Hardware and Wiring
I finally found a somewhat reliable solution for my RFID project. There are a lot of microcontroller options available, and it is possible to extend this solution if there are more hardware serial ports available on the arduino board.
I am not really a code juggler, so I need to keep things simple. My RFID Scanner allows two RDM6300 readers connected to a single Arduino Nano to send tagIDs via USB to your JMRI-equipped Computer.
The following image shows the wiring and hardware of what I call the BCN RFID-TwinReader. For each such setup, you will have to configure the arduino sketch for the correct RFID-Reader address (this is not strictly necessary, as JMRI distinguishes the readers by port also, but it helps organizing things).R
As you can see, the wiring is simple and the cost is minimal (an Arduino Nano sells for less tahn 5 Euros, as do each of the scanner modules, which is quite affordable. Either the 125 kHz RFID module and the RFID-Antenna can be located at some distance from each other, which would allow you to cluster the modules in certain placees for easier maintenance and the wire the antennas to their respective track locations.
For the GWIOT 7941E Modules the wiring is nearly identical. There is GND – VCC – TXD. As these Reader often come with a 3-wire cable, I have opted to use an I/O shield for the nano and soldered Pin-Headers to the End of the cable following the GND – VCC – SIG order of a servo-cable (which provide some polarity protection this way).
Please keep in mind, that tiny glas tags require more precision and reliability. I had very little success with so-called „bird“ tags with this setup and would not recommend it. This works well for 25mm ME4100 tag however, which are cheap and relatively easy to install on HO scale or large rolling stock.
On request for the time being, as I’m still testing this mess, if your interested, please be aware, usage is non-commercial only, Provided „as is“ (no support, no guarantee, no warantee). The code is commented and should easily describe what it does. Contact me via e-Mail (see imprint) and use a descriptive referrer like „Question regarding RFID for JMRI on BC Northern Rail“ or what ever you could imagine not being recognised as spam 😉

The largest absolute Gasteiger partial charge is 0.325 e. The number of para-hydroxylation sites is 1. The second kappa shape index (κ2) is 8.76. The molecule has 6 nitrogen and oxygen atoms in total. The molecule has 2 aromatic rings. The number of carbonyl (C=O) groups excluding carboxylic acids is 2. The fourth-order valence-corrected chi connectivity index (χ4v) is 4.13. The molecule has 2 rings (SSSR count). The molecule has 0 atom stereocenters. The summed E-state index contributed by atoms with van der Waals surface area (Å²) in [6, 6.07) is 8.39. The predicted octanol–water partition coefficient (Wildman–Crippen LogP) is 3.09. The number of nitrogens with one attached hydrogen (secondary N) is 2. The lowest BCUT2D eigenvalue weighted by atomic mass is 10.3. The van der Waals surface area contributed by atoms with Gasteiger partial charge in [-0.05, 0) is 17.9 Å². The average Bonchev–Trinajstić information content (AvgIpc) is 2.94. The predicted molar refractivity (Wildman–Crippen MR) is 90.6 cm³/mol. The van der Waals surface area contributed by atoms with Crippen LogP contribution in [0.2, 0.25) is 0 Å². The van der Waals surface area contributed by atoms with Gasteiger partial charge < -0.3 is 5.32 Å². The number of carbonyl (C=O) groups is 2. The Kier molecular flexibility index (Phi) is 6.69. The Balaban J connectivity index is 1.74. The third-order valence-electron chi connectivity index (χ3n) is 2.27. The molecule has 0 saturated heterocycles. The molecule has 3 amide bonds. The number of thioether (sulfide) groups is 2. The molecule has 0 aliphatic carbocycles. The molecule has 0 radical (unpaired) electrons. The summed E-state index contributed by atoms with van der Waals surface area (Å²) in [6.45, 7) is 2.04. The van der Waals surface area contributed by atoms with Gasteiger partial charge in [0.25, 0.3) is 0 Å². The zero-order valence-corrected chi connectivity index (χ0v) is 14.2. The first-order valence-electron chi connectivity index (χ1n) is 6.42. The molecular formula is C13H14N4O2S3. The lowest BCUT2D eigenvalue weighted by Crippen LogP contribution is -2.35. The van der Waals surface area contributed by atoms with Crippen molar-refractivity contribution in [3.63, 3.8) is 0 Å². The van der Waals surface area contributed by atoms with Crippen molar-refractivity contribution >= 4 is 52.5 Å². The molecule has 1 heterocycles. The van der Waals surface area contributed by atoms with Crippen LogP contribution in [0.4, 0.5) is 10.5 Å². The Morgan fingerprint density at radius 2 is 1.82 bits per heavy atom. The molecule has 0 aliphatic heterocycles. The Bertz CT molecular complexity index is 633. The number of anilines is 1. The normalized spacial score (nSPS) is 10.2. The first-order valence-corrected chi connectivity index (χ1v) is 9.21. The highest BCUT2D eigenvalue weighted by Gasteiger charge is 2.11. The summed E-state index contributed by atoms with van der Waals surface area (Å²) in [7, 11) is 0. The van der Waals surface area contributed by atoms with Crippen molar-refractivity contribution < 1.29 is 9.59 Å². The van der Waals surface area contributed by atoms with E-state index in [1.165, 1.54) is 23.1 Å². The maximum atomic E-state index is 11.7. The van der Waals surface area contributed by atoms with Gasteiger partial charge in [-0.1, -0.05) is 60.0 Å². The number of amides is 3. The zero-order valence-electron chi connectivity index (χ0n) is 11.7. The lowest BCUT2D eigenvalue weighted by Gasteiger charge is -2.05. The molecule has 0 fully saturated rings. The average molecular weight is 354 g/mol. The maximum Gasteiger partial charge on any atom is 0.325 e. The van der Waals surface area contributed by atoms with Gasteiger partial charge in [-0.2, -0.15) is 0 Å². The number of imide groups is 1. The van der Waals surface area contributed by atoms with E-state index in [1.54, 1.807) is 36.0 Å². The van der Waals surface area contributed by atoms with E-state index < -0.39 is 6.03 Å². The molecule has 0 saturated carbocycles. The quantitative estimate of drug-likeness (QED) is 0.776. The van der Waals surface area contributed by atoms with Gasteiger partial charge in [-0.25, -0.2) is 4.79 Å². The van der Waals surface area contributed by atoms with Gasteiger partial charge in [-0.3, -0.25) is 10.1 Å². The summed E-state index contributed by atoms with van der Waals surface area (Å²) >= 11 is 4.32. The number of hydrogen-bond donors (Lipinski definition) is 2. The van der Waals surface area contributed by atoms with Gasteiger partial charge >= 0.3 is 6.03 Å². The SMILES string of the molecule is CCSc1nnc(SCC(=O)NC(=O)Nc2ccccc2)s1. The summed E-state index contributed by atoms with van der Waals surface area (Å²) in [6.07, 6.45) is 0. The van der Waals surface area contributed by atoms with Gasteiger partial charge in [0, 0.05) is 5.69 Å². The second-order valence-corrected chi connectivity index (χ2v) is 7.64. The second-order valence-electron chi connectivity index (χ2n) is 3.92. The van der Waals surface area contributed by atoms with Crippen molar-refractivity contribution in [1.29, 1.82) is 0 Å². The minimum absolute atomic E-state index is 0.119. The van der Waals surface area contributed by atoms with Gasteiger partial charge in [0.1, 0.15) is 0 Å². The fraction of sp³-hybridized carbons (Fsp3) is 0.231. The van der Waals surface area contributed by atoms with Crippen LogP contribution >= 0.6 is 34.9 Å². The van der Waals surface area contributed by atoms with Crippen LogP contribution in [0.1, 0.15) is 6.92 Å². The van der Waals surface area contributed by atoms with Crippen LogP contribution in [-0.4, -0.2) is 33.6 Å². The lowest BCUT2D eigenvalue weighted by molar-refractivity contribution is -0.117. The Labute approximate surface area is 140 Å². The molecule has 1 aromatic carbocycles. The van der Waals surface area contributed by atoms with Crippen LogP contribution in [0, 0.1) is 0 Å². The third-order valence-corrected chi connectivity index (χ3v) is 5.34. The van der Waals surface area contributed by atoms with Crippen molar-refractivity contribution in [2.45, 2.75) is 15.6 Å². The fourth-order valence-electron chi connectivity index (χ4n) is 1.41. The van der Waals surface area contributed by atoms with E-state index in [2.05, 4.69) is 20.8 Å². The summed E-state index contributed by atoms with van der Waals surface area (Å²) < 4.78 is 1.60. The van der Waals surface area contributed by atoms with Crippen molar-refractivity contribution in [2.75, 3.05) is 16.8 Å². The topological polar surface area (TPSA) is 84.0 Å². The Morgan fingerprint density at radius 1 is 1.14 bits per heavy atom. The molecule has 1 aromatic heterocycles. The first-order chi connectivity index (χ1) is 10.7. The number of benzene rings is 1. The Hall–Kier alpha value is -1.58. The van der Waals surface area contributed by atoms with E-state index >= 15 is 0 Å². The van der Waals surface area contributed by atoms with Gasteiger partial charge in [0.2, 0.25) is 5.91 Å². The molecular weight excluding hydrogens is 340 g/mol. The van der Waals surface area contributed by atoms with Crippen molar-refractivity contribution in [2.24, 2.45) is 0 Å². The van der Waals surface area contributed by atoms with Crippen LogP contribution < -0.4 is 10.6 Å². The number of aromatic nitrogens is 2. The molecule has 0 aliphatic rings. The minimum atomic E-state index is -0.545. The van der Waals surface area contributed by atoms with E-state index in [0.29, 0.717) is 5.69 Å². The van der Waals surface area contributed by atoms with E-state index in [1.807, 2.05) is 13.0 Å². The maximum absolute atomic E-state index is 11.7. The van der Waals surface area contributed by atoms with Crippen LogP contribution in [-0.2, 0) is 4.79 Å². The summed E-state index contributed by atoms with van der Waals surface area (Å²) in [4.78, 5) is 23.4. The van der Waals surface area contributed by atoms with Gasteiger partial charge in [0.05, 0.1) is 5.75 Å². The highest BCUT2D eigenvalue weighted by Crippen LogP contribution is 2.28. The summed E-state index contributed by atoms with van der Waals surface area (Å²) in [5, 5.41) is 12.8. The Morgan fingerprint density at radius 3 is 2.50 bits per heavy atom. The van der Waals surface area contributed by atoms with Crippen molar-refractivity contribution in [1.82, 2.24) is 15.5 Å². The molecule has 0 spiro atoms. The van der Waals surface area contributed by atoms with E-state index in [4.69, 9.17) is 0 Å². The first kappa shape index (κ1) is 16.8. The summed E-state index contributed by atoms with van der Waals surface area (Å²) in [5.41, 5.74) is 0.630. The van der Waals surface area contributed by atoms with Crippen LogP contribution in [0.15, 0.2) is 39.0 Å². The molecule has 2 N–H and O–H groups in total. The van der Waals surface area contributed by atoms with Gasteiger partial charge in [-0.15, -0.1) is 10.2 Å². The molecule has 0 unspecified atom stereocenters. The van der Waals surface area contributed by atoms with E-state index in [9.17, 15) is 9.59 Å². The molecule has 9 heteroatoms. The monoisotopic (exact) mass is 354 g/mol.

Occasionally I will refer to my BCN RFID-Twin-Reader as RFID-Concentrator (or just concentrator), to signify the JMRI connectivity method.
The following image shows the basic settings in PanelPro
The ID within the concentrator range shown needs to be configured prior to uploading your sketch. JMRI will prefix each reader with the connection prefix, followed by an R (for reporter), a reader ID (1 or 2 in this case) and a letter from the above range (A-H). Here is the corresponding reporter table.
You can assign meaningful names to each reporter, to mark locations. Whenever something is reported over this connectionthe current an teh last report are stored in this table.
Locations are used to store cars or to move cars to and from. Each place any car can end up in, has a track legth, which determines how many cars it will hold. It shows how much track length is occupied, how many cars are in each location, whether there are any locos and how many cars are ready to be picket up and how many could be set out at each location. This information in used by OperationsPro to route cars over the layout.
This will be useful, when assignig TagID to cars from your roster, as the TagID will be automatically replaced by the user name of that tag (in this case CN 603847, which is an old 52ft Bulkhead flatcar.
Here is the TagID table showing how this is tied together.
* I2C to bundle all Arduino Nano concentrators for connecting on one USB port
* IRQ driven modules for even more scanners per Arduino Nano
RC522 13,5 MHz readers
I should have searched some more, because here is a very elegant solution of eight RC522 readers connected to an Arduino Mega including some code: https://groups.io/g/jmriusers/message/215219